By: The Casinos, a nine-member doo-wop group formed in 1958 in Cincinnati, Ohio, led by lead singer Gene Hughes.
"Then You Can Tell Me Goodbye" was their first single after being signed to Fraternity Records. It was their first hit after forming nine years before.
Their follow up single (written by Don Everly), "It's All Over Now", hit #65 in the US.
Gene Hughes later became a country music promoter, and died at age 67 on February 3, 2008, following a car accident.
Chart position: #6 (US), #28 (UK).
It was the Casinos' only Top 40 pop hit.
The Top Ten Songs: March 11, 1967 (US Billboard Hot 100).
- "Love is Here and Now You're Gone" (Supremes)
- "Ruby Tuesday" (Rolling Stones)
- "Baby, I Need Your Lovin'" (Johnny Rivers)
- "Kind of a Drag" (Buckinghams)
- "Penny Lane" (Beatles)
- "Then You Can Tell Me Goodbye" (Casinos)
- "Sock It to Me-Baby!" (Mitch Ryder and the Detroit Wheels)
- "Happy Together" (Turtles)
- "My Cup Runneth Over" (Ed Ames)
- "Dedicated to the One I Love" (Mamas and the Papas)
Written by: John D. Loudermilk (born March 31, 1934 in Durham, North Carolina).
Loudermilk also wrote such songs as "A Rose and a Baby Ruth" (George Hamilton IV, #1 US, 1956), "Sittin' In The Balcony" (Eddie Cochran's first Top 20 hit, 1957), "Waterloo" (Stonewall Jackson, #4 US, #1 US Country), "Ebony Eyes" (The Everly Brothers, #8 US, #1 UK, 1961), "Tobacco Road" (The Nashville Teens, #14 US, #6 UK, 1964), and "Indian Reservation" (the Raiders, formally known as Paul Revere and the Raiders, #1 US).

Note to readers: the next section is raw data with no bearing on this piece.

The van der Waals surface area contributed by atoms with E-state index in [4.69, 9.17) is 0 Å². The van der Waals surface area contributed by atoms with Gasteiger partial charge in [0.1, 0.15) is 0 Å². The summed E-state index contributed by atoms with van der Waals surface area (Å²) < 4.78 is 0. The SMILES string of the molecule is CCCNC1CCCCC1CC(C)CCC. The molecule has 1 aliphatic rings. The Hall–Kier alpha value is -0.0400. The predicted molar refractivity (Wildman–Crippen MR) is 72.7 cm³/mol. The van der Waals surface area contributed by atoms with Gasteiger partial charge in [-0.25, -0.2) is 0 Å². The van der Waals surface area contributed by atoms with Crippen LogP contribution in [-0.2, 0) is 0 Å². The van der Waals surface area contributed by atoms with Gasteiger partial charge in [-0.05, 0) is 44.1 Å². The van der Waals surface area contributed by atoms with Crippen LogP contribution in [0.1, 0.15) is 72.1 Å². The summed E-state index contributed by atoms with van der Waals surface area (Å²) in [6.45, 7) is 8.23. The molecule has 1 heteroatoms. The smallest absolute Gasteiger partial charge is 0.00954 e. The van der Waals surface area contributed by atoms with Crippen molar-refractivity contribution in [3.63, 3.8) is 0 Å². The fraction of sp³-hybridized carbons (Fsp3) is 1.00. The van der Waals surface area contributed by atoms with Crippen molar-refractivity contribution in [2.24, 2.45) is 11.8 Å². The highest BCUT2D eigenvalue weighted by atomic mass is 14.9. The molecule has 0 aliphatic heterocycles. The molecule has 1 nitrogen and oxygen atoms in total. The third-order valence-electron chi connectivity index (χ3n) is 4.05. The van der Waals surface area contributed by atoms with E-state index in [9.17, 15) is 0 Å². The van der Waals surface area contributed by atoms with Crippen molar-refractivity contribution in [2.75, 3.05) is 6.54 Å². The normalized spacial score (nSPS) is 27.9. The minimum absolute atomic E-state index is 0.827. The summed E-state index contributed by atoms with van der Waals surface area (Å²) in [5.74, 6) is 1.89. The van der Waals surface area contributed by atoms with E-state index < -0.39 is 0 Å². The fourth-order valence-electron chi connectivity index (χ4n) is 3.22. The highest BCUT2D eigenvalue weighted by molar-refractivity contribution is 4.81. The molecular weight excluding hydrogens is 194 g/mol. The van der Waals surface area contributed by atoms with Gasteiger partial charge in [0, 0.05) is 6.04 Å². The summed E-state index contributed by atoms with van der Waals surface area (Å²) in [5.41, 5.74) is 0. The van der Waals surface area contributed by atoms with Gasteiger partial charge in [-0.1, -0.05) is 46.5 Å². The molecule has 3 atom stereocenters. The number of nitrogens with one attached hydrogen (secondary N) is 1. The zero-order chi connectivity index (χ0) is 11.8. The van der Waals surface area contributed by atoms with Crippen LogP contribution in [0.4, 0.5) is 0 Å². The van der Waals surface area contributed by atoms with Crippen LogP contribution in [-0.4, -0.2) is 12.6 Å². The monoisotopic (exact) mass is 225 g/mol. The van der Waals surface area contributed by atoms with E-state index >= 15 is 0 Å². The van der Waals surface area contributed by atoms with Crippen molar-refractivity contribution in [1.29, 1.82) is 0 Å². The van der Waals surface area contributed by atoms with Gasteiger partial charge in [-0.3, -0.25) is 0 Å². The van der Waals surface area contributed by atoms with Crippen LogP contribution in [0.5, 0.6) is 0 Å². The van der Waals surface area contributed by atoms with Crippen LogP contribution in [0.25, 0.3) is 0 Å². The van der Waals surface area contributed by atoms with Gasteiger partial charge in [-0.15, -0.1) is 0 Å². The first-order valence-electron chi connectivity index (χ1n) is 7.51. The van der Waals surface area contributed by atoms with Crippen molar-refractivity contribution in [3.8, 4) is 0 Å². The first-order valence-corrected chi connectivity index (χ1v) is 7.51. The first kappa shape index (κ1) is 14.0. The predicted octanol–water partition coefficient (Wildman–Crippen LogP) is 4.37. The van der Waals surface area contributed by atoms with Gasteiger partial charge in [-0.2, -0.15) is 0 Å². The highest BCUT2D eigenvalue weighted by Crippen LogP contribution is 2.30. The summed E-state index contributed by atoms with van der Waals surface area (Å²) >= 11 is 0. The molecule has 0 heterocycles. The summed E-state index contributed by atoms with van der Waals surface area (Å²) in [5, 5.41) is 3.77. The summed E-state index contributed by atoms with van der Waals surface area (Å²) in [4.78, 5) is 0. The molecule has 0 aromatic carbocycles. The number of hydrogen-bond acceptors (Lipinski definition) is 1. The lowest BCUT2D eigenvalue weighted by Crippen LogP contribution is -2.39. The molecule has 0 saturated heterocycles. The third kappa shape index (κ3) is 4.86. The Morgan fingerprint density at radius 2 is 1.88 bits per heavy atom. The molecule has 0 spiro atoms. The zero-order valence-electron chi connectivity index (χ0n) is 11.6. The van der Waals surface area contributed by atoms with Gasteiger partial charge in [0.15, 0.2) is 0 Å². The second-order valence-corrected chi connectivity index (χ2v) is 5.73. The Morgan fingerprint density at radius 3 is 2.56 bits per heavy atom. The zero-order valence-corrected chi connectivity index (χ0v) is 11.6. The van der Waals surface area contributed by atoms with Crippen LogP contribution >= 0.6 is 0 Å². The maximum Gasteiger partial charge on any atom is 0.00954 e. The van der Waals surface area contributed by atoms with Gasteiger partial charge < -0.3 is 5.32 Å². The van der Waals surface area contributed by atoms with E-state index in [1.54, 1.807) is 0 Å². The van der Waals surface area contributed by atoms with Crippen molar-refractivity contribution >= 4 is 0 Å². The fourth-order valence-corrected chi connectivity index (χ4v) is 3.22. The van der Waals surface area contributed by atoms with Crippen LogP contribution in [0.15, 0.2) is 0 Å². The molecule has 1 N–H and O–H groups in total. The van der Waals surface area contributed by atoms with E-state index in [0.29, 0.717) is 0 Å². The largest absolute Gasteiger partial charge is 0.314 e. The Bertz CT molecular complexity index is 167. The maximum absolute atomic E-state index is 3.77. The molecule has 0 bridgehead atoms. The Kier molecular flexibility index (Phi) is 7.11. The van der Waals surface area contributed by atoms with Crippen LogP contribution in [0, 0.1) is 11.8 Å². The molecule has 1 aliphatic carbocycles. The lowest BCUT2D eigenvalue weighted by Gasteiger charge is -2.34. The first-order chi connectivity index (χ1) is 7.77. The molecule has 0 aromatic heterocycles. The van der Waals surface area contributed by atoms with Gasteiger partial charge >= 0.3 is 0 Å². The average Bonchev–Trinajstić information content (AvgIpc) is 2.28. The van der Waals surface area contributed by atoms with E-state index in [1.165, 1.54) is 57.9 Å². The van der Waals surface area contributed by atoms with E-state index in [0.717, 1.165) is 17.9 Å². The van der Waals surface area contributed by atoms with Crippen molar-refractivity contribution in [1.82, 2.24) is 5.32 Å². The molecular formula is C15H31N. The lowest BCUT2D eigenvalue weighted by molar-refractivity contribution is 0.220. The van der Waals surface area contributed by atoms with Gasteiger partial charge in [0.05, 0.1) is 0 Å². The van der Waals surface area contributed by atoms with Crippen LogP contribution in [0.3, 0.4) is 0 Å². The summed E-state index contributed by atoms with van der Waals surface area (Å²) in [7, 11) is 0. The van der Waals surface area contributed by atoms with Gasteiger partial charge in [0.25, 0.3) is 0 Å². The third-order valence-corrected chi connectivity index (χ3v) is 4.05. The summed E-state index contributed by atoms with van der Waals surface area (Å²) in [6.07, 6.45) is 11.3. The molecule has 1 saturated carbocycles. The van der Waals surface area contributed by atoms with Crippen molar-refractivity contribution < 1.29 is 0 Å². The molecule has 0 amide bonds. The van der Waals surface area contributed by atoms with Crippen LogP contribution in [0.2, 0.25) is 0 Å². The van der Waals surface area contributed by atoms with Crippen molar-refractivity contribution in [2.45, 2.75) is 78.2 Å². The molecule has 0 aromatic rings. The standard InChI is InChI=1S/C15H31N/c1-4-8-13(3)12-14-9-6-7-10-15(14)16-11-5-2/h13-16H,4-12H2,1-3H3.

In 1976, Loudermilk was inducted into the Nashville Songwriters Hall of Fame.
Also by: Eddy Arnold, whose version reached #1 (US Country) and #84 (US) in 1968; Neal McCoy, whose version reached #4 (US Country) in 1996.
Originally by: Don Cherry (born January 11, 1924) in 1962. Cherry's biggest hit was "Band of Gold" (#5 US, 1955), and was voice of the "Mr. Clean" commercials in the 1950s and 1960s. He was also a top ranked golfer in the 1960 US Open, ranking in the Top Five behind winner Arnold Palmer.
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